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Re: Cladists versus non-cladists

At 05:12 PM 5/7/97 -0400, Office wrote:
>Would you (or someone) be kind enough to give just one example of the
>identical nomenclature?
>ie. word1 doesn't really equal word1

Well, to start with, both approaches use the word 'taxon' for their groups.
Yet a cladistic taxon and a non-cladistic taxon are truly entirely
different things.  And, until recently, cladists assigned their taxa to
linnaean hierarchical categories (family, order, class, and so on).  Thus
when one spoke of Sublass Archosauria it was not immediately clear if one
is speaking of the cladistic or the non-cladistic version (since they
differ in the inclusion of Aves).  Thus, the effective meaning  of words
like "family" was different in the two systems.

In short, the terminology does not, or did not, clearly differentiate in
use between a clade and a non-cladistic taxon.

There is also the related confusion due to using the same taxonomic names
for cladistic and non-cladistic taxa.  The most obvious case that comes to
mind is Reptilia, which is a very different beast in the two systems.
Similar examples include: Amphibia, Archosauria, and,
if the name is retained in either system, Carnosauria. This would not be so
much of a problem if there were a clear terminological way to indicate if
one were using a name in a cladistic sense or a non-cladistic sense.

The abandonment of linnaean ranks by cladists may go the first step in this
direction.  If this is clearly understood, and widely accepted, then
categorizing a name by its rank will clearly mark its use as non-cladistic.
 In this approach Subclass Archosauria and Archosauria (or Clade
Archosauria) would be different things.  As my parenthetical remark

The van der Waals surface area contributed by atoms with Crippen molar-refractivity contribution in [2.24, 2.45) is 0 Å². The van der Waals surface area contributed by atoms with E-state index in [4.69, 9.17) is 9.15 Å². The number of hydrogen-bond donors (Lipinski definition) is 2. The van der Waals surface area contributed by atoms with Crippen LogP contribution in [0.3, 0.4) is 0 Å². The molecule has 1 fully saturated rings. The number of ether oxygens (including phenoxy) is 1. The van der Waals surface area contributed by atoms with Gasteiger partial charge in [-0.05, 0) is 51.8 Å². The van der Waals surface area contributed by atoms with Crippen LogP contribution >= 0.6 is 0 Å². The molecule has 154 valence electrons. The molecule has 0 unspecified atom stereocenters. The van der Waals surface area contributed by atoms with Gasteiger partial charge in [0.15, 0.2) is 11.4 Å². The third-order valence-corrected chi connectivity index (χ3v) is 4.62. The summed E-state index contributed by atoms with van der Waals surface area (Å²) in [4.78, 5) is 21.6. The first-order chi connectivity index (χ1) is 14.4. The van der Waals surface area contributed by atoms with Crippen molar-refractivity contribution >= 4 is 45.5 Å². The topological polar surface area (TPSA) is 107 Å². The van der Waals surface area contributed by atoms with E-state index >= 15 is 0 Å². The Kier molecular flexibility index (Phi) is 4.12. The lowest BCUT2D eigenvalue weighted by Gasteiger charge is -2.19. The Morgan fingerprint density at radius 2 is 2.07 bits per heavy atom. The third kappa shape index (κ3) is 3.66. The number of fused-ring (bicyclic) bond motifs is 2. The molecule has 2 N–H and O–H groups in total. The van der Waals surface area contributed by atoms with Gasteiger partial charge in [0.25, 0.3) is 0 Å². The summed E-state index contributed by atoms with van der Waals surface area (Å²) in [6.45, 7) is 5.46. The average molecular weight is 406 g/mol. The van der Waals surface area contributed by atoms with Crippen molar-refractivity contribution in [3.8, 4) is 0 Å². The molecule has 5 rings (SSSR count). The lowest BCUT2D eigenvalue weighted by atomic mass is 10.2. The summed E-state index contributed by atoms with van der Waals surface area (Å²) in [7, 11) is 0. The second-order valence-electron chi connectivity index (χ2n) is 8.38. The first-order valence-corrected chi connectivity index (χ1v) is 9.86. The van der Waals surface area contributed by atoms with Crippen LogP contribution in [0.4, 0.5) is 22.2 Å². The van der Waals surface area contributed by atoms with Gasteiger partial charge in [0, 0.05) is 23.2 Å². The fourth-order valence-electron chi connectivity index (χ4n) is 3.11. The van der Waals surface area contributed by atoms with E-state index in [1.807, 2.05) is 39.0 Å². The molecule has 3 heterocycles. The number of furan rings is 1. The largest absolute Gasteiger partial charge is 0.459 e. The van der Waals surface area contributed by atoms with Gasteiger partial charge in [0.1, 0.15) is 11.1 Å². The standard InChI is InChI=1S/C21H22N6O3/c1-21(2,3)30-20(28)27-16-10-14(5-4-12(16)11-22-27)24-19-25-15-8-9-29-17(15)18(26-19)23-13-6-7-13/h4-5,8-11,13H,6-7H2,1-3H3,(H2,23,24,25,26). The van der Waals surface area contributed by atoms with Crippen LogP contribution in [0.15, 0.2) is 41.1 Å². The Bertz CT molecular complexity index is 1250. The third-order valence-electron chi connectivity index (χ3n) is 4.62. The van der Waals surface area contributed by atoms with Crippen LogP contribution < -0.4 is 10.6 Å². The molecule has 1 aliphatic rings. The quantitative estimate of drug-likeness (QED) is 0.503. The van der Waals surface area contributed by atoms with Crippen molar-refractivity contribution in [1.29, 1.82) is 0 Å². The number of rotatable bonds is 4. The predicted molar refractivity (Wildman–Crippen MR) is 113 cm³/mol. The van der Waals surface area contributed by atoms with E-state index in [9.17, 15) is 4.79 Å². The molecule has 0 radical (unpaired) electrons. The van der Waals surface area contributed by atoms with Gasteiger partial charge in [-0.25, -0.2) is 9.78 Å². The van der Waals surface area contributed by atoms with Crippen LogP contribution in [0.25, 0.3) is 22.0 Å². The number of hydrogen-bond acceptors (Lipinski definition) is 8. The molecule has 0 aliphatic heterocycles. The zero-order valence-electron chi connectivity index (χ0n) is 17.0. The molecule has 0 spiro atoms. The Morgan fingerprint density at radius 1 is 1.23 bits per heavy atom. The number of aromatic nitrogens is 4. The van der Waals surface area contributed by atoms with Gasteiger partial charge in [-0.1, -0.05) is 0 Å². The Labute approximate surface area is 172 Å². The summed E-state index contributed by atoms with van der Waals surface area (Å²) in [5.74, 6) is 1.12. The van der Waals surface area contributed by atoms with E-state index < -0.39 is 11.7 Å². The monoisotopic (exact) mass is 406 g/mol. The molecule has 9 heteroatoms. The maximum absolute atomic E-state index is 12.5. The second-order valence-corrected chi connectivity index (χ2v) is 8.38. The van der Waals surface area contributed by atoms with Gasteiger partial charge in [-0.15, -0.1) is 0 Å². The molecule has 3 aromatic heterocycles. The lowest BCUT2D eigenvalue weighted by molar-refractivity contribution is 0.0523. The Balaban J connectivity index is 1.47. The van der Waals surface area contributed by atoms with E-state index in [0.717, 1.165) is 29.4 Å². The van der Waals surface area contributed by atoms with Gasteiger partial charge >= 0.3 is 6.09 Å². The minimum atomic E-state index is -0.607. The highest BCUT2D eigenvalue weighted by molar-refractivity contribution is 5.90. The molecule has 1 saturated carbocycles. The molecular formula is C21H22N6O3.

suggests, I think labeling clades as such, at least in the first use in any
given document, would be a good practice, so that usage is clearly marked
in both directions.

>> Evolutionary taxonomy, on the other hand, provides a way to 
>>summarize and index general information about organisms.  It seeks 
>>to optimize both overall information content and convenience of 
>>access (this last is partly accomplished by keeping the number of 
>>names and categories to be remembered limited).

I am not quite sure what you are confused about here.

Perhaps if you looked at my longer discussion on my Web site,
it would become clearer.

Or, much of my discussion on my web site comes from _Principles of
Systematic Zoology_ by Ernst Mayr and Peter Ashlock (2nd ed.).  The
discussion in there is fairly clear (except for my recent realization that
the two systems actually have different purposes: but it does explain the
purposes of evolutionary taxonomy quite well).

[Or is it that you associate the term "evolutionary taxonomy" with the
cladistic approach, which is often called "phylogenetic taxonomy"?]

May the peace of God be with you.         sarima@ix.netcom.com